People in the administration of the EPRDF government, the highest order
as it appears, are in a tug of war with major
importers of basic commodities, gossip disclosed.
For sometime now, they have been playing a cat and
mouse game with an obvious distinction between who
represents which animal.
The Revolutionary Democrats are unable to come to terms with the impact
of their macroeconomic policies on fuelling the
economy, thus facing the inevitable curse of
inflation. Instead, they find it convenient to put
the blame on a couple of powerful businessmen for
causing all the malaise in the market, gossip
They have written a new hymn justifying the chaos in the economy by
claiming it is due to market imperfection, gossip
observed. By this they mean a couple of importers
control the whole supply chain from import to
wholesale and retail.
Partly, they could be right, for some are pitiless in their business
conduct. They would not mind paying or bulldozing
their way to market dominance, even if it means
bankrupting a new entrant to the market.
Consider one of the seven major edible oil importers who once
manoeuvred the countryís quality standards authority
to block a new competitor from importing oil, all in
the name of sub-standard products, only to turn
around and buy the same product at a substantially
Such are stories that reached the ears of the highest order in the
administration, prompting the whole mess that is now
in the market, claimed gossip.
The importers are no fools, either. Recently, they held meetings with
the ministers in charge of the nationís trade. When
the authorities offered to buy their stock, neither
to cost nor profit margin, they had to confess what
they would lose as their declared procurement costs
were much lower than the amount they really paid,
Little did they seem to realise such a disclosure in itself is
criminal; it is called under invoicing.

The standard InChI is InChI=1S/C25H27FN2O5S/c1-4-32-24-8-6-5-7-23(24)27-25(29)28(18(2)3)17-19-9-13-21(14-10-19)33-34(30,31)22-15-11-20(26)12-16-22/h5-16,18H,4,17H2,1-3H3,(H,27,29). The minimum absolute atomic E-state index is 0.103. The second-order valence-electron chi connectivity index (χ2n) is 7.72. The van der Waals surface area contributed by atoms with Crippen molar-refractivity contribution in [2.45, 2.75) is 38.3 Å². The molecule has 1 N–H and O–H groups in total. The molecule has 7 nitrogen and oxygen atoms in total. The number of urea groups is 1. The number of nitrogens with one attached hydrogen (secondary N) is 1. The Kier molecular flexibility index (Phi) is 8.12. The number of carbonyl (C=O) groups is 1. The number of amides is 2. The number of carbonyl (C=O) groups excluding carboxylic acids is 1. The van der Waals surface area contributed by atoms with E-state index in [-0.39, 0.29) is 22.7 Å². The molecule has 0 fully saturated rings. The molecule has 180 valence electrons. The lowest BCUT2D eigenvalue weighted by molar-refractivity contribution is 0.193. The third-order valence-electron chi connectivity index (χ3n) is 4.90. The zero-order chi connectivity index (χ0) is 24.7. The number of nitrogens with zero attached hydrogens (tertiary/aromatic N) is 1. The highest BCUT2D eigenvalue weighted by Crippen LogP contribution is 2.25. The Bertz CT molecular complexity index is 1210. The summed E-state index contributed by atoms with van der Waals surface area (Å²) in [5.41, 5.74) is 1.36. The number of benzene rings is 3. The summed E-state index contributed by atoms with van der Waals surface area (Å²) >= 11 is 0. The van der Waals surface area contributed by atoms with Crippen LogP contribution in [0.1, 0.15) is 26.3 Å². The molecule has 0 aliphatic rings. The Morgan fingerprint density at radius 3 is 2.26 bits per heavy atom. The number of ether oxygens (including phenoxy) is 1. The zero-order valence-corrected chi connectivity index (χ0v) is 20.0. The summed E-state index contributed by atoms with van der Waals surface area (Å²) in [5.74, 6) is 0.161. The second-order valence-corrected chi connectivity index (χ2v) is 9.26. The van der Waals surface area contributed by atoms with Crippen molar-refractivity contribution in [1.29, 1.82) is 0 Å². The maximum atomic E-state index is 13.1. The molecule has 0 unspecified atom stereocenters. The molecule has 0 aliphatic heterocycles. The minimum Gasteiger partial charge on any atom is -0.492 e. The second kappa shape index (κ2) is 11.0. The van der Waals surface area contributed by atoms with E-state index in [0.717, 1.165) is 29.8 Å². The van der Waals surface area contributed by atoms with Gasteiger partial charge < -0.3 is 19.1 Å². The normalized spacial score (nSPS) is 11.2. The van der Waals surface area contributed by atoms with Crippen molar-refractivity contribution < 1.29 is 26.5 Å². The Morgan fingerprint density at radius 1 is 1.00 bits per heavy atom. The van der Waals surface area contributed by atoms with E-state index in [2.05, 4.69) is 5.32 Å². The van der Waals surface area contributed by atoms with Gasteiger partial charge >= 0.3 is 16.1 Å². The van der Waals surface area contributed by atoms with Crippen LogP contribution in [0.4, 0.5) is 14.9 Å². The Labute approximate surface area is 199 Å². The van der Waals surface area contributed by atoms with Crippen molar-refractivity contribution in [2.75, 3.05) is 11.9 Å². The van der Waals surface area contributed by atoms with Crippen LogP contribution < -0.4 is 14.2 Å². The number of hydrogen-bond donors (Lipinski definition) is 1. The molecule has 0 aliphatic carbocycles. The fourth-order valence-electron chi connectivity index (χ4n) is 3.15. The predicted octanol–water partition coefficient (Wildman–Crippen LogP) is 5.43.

Sick and tired of playing hide and seek, the administration has decided
to buy edible oil in bulk from the suppliers of the
importers to keep the latter at bay in the market.
The importers are now laughing at the administration
because it spent 1,400 dollars per ton, a price much
higher than the amount they paid, claimed gossip.
This hikes up the price to 23.80 Br per litre FOB; add all the costs
built in along the way to the retail market and it
is unlikely they will offer it for less than 30 Br
With the administration capping the price of a litre of palm oil at
24.50 Br, its officials will have the tough choice
between either buckling under the policy or
subsidising the difference by stressing the budget
more, gossip anticipated.
The manner in which the palm oil is purchased from Malaysia can
potentially become controversial, gossip claimed.
The administration is spending close to 17 million
dollars on 12,500tn of palm oil to be distributed by
the state owned enterprise in charge of merchandise
This company is to be supplied with the oil by a company based in
London, Agrimpex Co Ltd, whose accounts is with the
Swiss UBS, gossip revealed. The company is owned by
the Phillipas family, with Mr P.G. in charge,
according to gossip.
This was not the first time for the Phillipas family to be awarded
procurement contracts without competitive bidding.
Since 2008, wheat imports worth six billion Birr had
been supplied to Ethiopia by this company.
Why this company is always awarded such lucrative procurement contracts
designed to provide welfare to the Ethiopian poor is
a subject of quiet controversy between those on
Lorenzo Tazaz Street and their counterparts on King
George VI Street, gossip disclosed.
Someone owes the Ethiopian taxpayers an explanation, claimed gossip.